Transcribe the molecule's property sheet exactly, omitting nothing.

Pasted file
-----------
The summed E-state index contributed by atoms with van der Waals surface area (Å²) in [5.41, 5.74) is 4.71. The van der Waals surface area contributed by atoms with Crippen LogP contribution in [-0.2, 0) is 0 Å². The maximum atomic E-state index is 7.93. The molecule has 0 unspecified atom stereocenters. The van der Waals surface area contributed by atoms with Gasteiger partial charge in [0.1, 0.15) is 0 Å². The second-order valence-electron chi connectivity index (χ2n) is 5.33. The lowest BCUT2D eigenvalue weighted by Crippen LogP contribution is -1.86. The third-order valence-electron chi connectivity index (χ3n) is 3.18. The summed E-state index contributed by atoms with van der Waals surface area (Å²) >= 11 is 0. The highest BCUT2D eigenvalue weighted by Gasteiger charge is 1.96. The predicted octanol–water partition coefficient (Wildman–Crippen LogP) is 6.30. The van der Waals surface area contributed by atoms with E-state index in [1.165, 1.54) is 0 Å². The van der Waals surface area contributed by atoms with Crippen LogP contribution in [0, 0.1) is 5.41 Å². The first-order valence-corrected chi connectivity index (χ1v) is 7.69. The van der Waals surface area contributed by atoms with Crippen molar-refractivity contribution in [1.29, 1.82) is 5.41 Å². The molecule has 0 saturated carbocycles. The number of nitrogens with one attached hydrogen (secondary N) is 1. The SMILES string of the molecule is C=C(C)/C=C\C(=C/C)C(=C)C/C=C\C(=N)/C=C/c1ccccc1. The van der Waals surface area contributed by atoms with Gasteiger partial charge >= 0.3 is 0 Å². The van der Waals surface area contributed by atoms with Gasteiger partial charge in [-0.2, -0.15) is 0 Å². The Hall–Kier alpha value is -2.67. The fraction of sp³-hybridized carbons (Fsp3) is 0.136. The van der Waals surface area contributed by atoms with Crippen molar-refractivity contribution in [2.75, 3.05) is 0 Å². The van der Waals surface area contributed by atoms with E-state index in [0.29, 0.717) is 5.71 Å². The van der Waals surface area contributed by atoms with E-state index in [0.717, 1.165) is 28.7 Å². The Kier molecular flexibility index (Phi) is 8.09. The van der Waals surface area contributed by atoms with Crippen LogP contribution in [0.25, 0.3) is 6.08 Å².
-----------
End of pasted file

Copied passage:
The summed E-state index contributed by atoms with van der Waals surface area (Å²) in [5.41, 5.74) is 4.71. The van der Waals surface area contributed by atoms with Crippen LogP contribution in [-0.2, 0) is 0 Å². The maximum atomic E-state index is 7.93. The molecule has 0 unspecified atom stereocenters. The van der Waals surface area contributed by atoms with Gasteiger partial charge in [0.1, 0.15) is 0 Å². The second-order valence-electron chi connectivity index (χ2n) is 5.33. The lowest BCUT2D eigenvalue weighted by Crippen LogP contribution is -1.86. The third-order valence-electron chi connectivity index (χ3n) is 3.18. The summed E-state index contributed by atoms with van der Waals surface area (Å²) >= 11 is 0. The highest BCUT2D eigenvalue weighted by Gasteiger charge is 1.96. The predicted octanol–water partition coefficient (Wildman–Crippen LogP) is 6.30. The van der Waals surface area contributed by atoms with E-state index in [1.165, 1.54) is 0 Å². The van der Waals surface area contributed by atoms with Crippen LogP contribution in [0, 0.1) is 5.41 Å². The first-order valence-corrected chi connectivity index (χ1v) is 7.69. The van der Waals surface area contributed by atoms with Crippen molar-refractivity contribution in [1.29, 1.82) is 5.41 Å². The molecule has 0 saturated carbocycles. The number of nitrogens with one attached hydrogen (secondary N) is 1. The SMILES string of the molecule is C=C(C)/C=C\C(=C/C)C(=C)C/C=C\C(=N)/C=C/c1ccccc1. The van der Waals surface area contributed by atoms with Gasteiger partial charge >= 0.3 is 0 Å². The van der Waals surface area contributed by atoms with Gasteiger partial charge in [-0.2, -0.15) is 0 Å². The Hall–Kier alpha value is -2.67. The fraction of sp³-hybridized carbons (Fsp3) is 0.136. The van der Waals surface area contributed by atoms with Crippen molar-refractivity contribution in [2.75, 3.05) is 0 Å². The van der Waals surface area contributed by atoms with E-state index in [0.29, 0.717) is 5.71 Å². The van der Waals surface area contributed by atoms with E-state index in [0.717, 1.165) is 28.7 Å². The Kier molecular flexibility index (Phi) is 8.09. The van der Waals surface area contributed by atoms with Crippen LogP contribution in [0.25, 0.3) is 6.08 Å².